USDC on the other hand is backed by fully reserved assets on a 1:1 basis for US dollars and managed by Circle, a consortium of multiple financial institutions. It is also very similar and easy to use to Tether but in terms of volume, it ranks just $4.33B whereas the former has over $77.6B volume traded in the last 24 hours.
Cash usage in many countries has kept going down while the cost of maintaining the infrastructure hasn’t. Centralized electronic payments on the other hand aren’t 100% efficient & they lead to payment failures occasionally. Private players like Tether capitalizes on this inefficiency by integrating blockchain into their coin that operates 24/7 with minimal fees and instantaneous transactions happening all over the world.
This distributed consensus with private key cryptography increases financial inclusion and if CBDCs were to come into the picture they must either be better or at least equivalent in terms of the potential use-cases.
Will Regulation decide the fate of Stablecoins?
Ultimately the fate of both CBDCs and stablecoins will depend on the actions taken by governments around the globe. Heavy regulations are highly unlikely to suppress the demand for digital currencies, and people may try to find alternate routes to access the metaverse. Innovators and global investors will keep pushing the boundaries for the government to develop new models of regulations.
The recent growth in circulation and volume will keep happening at least as long as the overall size of the markets continues to expand. Most likely there will be a form of coexistence with people deciding on what to hold and trade. KYC and AML norms can provide a common ground for both players.
What will happen to banks?
Retail users don’t need a bank account to hold or trade stablecoins. A private wallet like Metamask is good enough to get started. Exchanges like Binance or WazirX aren’t financial institutions that will provide banking services. If transactions happen through these platforms, banks stay entirely out of the equation. Blockchain distributes trust among people. Banks or the middleman making money through these routes can get minimized in the future if stablecoins keep growing in popularity.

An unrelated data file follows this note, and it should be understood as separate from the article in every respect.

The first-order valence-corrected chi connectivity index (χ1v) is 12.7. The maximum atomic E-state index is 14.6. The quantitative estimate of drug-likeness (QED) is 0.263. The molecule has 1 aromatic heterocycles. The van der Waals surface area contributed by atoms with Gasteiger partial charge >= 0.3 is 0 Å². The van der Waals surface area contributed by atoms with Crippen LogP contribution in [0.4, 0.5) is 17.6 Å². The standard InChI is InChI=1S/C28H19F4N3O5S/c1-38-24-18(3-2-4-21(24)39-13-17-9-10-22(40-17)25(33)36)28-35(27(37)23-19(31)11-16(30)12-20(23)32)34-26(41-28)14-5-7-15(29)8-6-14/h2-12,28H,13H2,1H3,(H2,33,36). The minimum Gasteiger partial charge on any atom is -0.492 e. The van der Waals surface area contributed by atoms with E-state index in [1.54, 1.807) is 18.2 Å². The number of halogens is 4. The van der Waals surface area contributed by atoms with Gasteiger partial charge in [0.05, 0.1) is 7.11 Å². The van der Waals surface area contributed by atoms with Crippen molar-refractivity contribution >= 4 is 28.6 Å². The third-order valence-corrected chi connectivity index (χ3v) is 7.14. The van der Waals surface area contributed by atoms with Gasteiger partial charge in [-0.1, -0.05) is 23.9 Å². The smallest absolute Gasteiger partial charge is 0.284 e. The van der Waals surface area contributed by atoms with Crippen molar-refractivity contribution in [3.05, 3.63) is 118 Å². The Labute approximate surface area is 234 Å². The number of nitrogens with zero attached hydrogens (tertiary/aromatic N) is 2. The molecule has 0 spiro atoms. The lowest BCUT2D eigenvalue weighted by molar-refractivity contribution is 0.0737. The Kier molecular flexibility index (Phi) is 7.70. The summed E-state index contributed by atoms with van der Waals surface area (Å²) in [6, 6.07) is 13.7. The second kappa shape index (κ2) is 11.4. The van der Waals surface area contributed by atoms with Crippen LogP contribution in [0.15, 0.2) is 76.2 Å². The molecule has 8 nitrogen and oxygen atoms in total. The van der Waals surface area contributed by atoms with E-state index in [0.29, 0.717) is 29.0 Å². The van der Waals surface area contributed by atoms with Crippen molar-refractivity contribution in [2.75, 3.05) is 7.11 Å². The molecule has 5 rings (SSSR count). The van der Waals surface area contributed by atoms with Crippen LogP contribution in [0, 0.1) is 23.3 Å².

However, in the case of CBDCs, the mode of distribution could vary as per the wish of Central banks. For example in China, the banks hold a node in the blockchain and they issue digital Yuan using their own distribution network. But China can’t be taken as an example since it is ruled by a single political party.
It will be interesting to see what major democracies do with their CBDCs and will people be allowed to make an account directly with the Central banks? If yes, then who’ll solve customer disputes and problems.
Will there be banks in the picture and how will they play along with a new form of money?
Will the transactions be public like we see in the case of Ethereum, Bitcoin, USDT, etc, or be a private one like today? Can individuals look into the account balances of other people?
All these questions remain yet to be answered.
It is still way too early to point out who will survive eventually throughout the evolution of money but this competition will surely keep happening between stablecoins and CBDCs.